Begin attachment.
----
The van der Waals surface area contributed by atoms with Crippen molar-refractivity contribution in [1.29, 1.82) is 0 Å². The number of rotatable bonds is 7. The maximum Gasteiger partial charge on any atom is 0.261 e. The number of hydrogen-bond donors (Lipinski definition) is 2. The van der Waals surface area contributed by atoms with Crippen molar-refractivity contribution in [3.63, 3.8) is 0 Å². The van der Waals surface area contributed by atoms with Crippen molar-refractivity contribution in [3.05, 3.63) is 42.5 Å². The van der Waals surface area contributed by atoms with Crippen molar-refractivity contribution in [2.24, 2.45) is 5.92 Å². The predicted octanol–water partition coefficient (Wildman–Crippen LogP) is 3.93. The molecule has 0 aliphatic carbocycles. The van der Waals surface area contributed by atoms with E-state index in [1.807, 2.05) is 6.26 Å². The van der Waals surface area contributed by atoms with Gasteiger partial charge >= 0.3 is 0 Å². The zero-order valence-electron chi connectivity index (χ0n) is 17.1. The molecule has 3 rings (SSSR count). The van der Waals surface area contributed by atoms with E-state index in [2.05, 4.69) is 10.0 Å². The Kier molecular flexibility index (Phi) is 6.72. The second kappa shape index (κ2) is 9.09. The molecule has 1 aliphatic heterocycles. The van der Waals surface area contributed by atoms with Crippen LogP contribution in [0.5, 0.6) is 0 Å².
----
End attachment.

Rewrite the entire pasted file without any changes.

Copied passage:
The van der Waals surface area contributed by atoms with Crippen molar-refractivity contribution in [1.29, 1.82) is 0 Å². The number of rotatable bonds is 7. The maximum Gasteiger partial charge on any atom is 0.261 e. The number of hydrogen-bond donors (Lipinski definition) is 2. The van der Waals surface area contributed by atoms with Crippen molar-refractivity contribution in [3.63, 3.8) is 0 Å². The van der Waals surface area contributed by atoms with Crippen molar-refractivity contribution in [3.05, 3.63) is 42.5 Å². The van der Waals surface area contributed by atoms with Crippen molar-refractivity contribution in [2.24, 2.45) is 5.92 Å². The predicted octanol–water partition coefficient (Wildman–Crippen LogP) is 3.93. The molecule has 0 aliphatic carbocycles. The van der Waals surface area contributed by atoms with E-state index in [1.807, 2.05) is 6.26 Å². The van der Waals surface area contributed by atoms with Gasteiger partial charge >= 0.3 is 0 Å². The zero-order valence-electron chi connectivity index (χ0n) is 17.1. The molecule has 3 rings (SSSR count). The van der Waals surface area contributed by atoms with E-state index in [2.05, 4.69) is 10.0 Å². The Kier molecular flexibility index (Phi) is 6.72. The second kappa shape index (κ2) is 9.09. The molecule has 1 aliphatic heterocycles. The van der Waals surface area contributed by atoms with Crippen LogP contribution in [0.5, 0.6) is 0 Å².